Harpalus rufipes (De Geer, 1774)
This very widespread and generally common species occurs throughout Europe, North Africa and through the Middle East and Asia Minor to the far east of Russia and Japan, and is also widely established in North America since being introduced sometime prior to 1937. Here it is locally common throughout England and Wales including Scilly, Man, Anglesey and the Isle of Wight, though less so and more sporadic in the north and many western records are coastal including those from the Scottish Islands. Adults occur year-round in a range of open and dry habitats including parks, gardens, wasteland, grassland and moorland and they are often abundant on agricultural land, they tend to overwinter in sheltered marginal habitats such as hedgerows or headlands and move to open habitats or among crops in the spring. Both adults and larvae feed on various seeds, the larvae exclusively so but adults are omnivorous and predate a range of insects, mostly aphids but they have been observed consuming both adult and larval Sitona weevils. They will consume a wide range of seeds, primarily those of grasses and various weeds such as fat-hen, but on the continent where they are abundant in conifer plantations they also consume seeds of larch, pine and spruce. They are nocturnal and can fly though rarely seem to but occasionally come to light or enter houses in the summer. In the past they have been a serious pest of strawberries and raspberries, adults consume the seeds and in doing so damage the fruit and leave it ruined but larvae seem to ignore fruits completely. New generation adults begin to appear from early summer, joining those from the previous generation that have overwintered and so they usually become abundant from the end of June and remain so into the autumn, these freshly-emerged specimens will begin maturation feeding although many will then enter into diapause during the warmest periods, and mating continues through the summer. Females oviposit during August and September; eggs are laid singly or in small groups in the soil or near plants in sparsely-vegetated
Harpalus rufipes 1
Harpalus rufipes 2
areas and each will lay between ten and fifteen eggs. Larvae emerge within a week or two and begin feeding on fallen seeds on the surface but as they grow they dig a burrow into the soil and provision it with seeds, first and second instar larvae continue this behaviour into late summer or autumn but the third, and final, instar will remain in the burrow feeding on stored seeds and developing through the winter, in early spring it will emerge and continue to feed on fallen seeds. Fully-grown larvae return to the soil to construct a pupal chamber between 15 and 45cm below the surface during June or July and new-generation adults eclose after about three weeks. Mortality is high in the summer and after breeding only about thirty percent will survive and go on to overwinter. The easiest way to record this species is by searching at night on parkland pathways or sparsely vegetated areas, adults are very active from dusk and easily observed and identified in the field, they often occur in numbers and usually alongside other common carabids. The best identification guide is the dull and pubescent elytra contrasting with the shiny black forebody and red appendages, with a little experience they become obvious.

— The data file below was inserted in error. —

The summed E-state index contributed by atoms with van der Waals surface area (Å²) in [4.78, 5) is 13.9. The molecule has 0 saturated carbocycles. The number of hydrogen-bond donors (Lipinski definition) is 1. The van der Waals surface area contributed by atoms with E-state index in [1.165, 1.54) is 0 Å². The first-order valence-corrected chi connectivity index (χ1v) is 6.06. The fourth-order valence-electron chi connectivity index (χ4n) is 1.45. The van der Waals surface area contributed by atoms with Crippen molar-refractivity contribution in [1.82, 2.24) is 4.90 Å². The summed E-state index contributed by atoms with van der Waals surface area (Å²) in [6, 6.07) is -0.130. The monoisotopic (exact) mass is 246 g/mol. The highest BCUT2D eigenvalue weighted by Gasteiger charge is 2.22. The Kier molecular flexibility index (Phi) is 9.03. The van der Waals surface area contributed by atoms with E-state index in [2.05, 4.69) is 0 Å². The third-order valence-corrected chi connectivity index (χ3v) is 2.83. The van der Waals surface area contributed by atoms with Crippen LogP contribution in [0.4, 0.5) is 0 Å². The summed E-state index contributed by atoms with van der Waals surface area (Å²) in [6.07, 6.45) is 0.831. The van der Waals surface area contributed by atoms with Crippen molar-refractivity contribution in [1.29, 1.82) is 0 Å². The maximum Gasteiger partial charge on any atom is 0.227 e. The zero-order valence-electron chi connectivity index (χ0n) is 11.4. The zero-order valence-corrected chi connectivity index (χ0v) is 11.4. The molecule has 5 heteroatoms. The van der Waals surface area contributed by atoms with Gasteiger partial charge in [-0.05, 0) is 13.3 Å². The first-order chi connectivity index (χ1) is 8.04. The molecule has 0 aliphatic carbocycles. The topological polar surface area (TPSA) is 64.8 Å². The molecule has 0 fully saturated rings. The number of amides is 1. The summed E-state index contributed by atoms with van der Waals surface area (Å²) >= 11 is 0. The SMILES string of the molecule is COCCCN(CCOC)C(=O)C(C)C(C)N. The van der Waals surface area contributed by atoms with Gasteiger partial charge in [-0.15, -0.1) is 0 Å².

11-16mm. A large elongate and broadly-oval species, entirely black but for the pale pronotal margins, interocular maculae and appendages. Head shiny and smooth or finely and obscurely wrinkled, eyes convex and prominent, each with a single supra-orbital setiferous puncture, mandibles robust and strongly curved before sharply-acute tips. Antennae rather short, finely and densely pubescent from the fourth segment. Pronotum evenly curved laterally then weakly sinuate before sharp posterior angles, surface shiny and rugose; narrowly pubescent along the basal and lateral margins. Elytra strongly bordered across the base and sinuate before the apex, each with nine well-impressed striae and weakly convex and densely punctured and golden- pubescent interstices. Legs long and robust, all tibiae with a long apical spur, on the hind tibia almost as long as the first tarsomere. Tarsi finely pubescent above, male with the basal pro-and meso-tarsomeres dilated. Our two species of Pseudoophonus are recognized by the combination of pubescent tarsi and entirely pubescent elytra, larger species of Ophonus are distinguished by the punctured and pubescent head and pronotum.